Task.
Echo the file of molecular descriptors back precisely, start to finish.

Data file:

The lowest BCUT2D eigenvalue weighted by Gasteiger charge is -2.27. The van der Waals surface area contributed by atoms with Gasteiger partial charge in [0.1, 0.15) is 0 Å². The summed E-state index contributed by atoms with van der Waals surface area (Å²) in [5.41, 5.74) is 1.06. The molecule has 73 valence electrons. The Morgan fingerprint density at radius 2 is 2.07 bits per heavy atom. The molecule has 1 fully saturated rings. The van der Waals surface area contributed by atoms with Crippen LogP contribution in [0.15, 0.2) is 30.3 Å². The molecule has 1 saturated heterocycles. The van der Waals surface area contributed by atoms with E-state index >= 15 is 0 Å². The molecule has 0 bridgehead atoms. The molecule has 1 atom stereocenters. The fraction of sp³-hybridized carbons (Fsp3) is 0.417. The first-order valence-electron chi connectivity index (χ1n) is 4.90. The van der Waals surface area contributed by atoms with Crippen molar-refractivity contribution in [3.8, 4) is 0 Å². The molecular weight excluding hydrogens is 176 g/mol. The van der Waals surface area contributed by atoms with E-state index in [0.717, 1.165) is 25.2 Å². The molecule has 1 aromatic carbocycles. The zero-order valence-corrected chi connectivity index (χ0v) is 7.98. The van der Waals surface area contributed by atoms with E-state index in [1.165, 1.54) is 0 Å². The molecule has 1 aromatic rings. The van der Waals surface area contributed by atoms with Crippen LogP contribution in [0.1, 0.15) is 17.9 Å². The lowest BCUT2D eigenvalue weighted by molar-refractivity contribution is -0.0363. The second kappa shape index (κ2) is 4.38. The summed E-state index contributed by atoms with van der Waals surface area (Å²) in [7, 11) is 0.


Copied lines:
The lowest BCUT2D eigenvalue weighted by Gasteiger charge is -2.27. The van der Waals surface area contributed by atoms with Gasteiger partial charge in [0.1, 0.15) is 0 Å². The summed E-state index contributed by atoms with van der Waals surface area (Å²) in [5.41, 5.74) is 1.06. The molecule has 73 valence electrons. The Morgan fingerprint density at radius 2 is 2.07 bits per heavy atom. The molecule has 1 fully saturated rings. The van der Waals surface area contributed by atoms with Crippen LogP contribution in [0.15, 0.2) is 30.3 Å². The molecule has 1 saturated heterocycles. The van der Waals surface area contributed by atoms with E-state index >= 15 is 0 Å². The molecule has 0 bridgehead atoms. The molecule has 1 atom stereocenters. The fraction of sp³-hybridized carbons (Fsp3) is 0.417. The first-order valence-electron chi connectivity index (χ1n) is 4.90. The van der Waals surface area contributed by atoms with Crippen molar-refractivity contribution in [3.8, 4) is 0 Å². The molecular weight excluding hydrogens is 176 g/mol. The van der Waals surface area contributed by atoms with E-state index in [0.717, 1.165) is 25.2 Å². The molecule has 1 aromatic carbocycles. The zero-order valence-corrected chi connectivity index (χ0v) is 7.98. The van der Waals surface area contributed by atoms with E-state index in [1.165, 1.54) is 0 Å². The molecule has 1 aromatic rings. The van der Waals surface area contributed by atoms with Crippen LogP contribution in [0.1, 0.15) is 17.9 Å². The lowest BCUT2D eigenvalue weighted by molar-refractivity contribution is -0.0363. The second kappa shape index (κ2) is 4.38. The summed E-state index contributed by atoms with van der Waals surface area (Å²) in [7, 11) is 0.